Amazon Kindle Owners’ Lending Library now has over 200,000 ebooks

Amazon can put another notch in their ebook “library” bedpost.  As of this writing, there are now 200,433 ebook titles in the list of ebooks in the Kindle Owners’ Lending Library.

Amazon’s Lending Library launched under a year ago on November 3, 2011.  It allows anyone that owns a Kindle and that subscribes to Amazon Prime for $79 per year to be able to borrow one ebook from the library for free each month.  There is no such thing as a limited number of copies and there are no wait lists.  If you want an ebook that’s in the list you simply click a button and boom you’ve got your borrowed ebook for free.  Once the next month starts you can get another one for free.

This one ebook per month limitation has created an interesting situation where people will borrow one ebook from an author for free and then buy other ebooks from the same author.  Book publishers could probably use this same model as a way to promote their ebooks through public libraries.

The lending program is incredibly popular and new titles are being added constantly.  It took 96 days for Amazon to get the first 100,000 ebooks in the library.  Over the next 95 days, another 50,000 titles were added.  To reach 200,000 ebooks took 113 days.  So it looks like the growth rate has stabilized at roughly 50,000 new ebooks per quarter.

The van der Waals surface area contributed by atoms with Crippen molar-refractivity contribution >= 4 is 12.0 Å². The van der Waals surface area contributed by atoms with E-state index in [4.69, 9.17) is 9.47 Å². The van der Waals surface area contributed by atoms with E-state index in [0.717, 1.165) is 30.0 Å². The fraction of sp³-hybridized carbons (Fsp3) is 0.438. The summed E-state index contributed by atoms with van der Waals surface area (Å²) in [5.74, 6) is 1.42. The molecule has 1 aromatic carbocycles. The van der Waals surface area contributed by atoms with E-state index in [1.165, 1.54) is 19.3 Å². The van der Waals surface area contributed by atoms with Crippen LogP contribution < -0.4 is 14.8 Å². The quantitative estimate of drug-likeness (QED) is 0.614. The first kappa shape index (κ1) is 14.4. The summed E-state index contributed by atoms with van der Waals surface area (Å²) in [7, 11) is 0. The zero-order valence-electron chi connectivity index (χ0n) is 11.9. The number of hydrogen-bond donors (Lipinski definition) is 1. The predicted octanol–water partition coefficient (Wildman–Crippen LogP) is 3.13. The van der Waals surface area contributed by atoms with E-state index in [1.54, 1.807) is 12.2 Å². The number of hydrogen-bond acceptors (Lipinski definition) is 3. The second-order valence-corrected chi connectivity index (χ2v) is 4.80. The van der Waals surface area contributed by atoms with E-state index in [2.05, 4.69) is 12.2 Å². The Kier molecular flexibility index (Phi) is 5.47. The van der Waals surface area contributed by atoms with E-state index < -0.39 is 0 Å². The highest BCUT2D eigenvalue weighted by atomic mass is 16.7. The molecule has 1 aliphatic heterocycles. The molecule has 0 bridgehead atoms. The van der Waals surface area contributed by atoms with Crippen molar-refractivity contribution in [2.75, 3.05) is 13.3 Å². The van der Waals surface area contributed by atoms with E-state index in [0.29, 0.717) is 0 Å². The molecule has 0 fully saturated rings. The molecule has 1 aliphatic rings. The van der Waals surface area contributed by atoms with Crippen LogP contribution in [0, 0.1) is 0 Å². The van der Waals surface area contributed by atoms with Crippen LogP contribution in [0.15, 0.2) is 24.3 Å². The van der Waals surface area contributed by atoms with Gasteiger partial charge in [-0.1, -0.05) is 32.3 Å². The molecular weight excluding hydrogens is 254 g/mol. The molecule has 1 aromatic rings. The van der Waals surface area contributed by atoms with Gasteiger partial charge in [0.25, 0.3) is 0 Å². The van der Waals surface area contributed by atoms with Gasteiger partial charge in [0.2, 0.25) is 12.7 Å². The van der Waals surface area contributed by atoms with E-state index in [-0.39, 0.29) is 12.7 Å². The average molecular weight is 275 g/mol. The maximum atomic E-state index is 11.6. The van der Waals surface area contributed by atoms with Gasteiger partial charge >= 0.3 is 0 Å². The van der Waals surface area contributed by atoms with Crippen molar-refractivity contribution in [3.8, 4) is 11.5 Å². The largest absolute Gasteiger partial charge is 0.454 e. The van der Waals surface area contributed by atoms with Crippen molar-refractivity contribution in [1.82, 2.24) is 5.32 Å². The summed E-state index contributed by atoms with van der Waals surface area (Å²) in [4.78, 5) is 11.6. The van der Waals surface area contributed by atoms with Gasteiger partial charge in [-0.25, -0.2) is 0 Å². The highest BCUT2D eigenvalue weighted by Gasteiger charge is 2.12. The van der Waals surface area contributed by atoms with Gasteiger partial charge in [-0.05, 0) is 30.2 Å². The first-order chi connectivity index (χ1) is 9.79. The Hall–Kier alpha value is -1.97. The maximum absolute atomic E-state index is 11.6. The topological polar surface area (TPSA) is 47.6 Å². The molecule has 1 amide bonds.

That is an absolutely stunning number of titles.  To put that number in perspective, if you combine all the ebooks at the New York Public Library, Los Angeles Public Library, Boston Public Library and Seattle Public Library you will arrive at a little over 100,000 ebooks.  The Kindle Owners’ Lending Library has almost twice the number of ebook titles as some of the largest public libraries combined.

Of course the comparison is a little unfair since the book publishers aren’t actually selling ebooks to public libraries.  Only two of the big six book publishers allow libraries to buy their ebooks because they’re afraid that someone that borrows an ebook for free will be unwilling to pay for the same ebook.  Amazon continues to prove them wrong every day with their ebook “library”.

Amazon’s Kindle Owners’ Lending Library will continue to grow at an astounding pace.  The question is will libraries be able to get ebooks from book publishers so that they can grow too?


  1. Melissa J. McDonald says

    Unfortunately, I do not have access to the lending library through Amazon Prime as I live in South America. This seems terribly unfair, since I just don’t have access to books, period. Unless I pay for them. I have a long wishlist on amazon, and I was very disppointed to find that almost none of my wish-books are available as e-books from the public library back home.

    Please Amazon make prime for people all over the world.

    Thank you.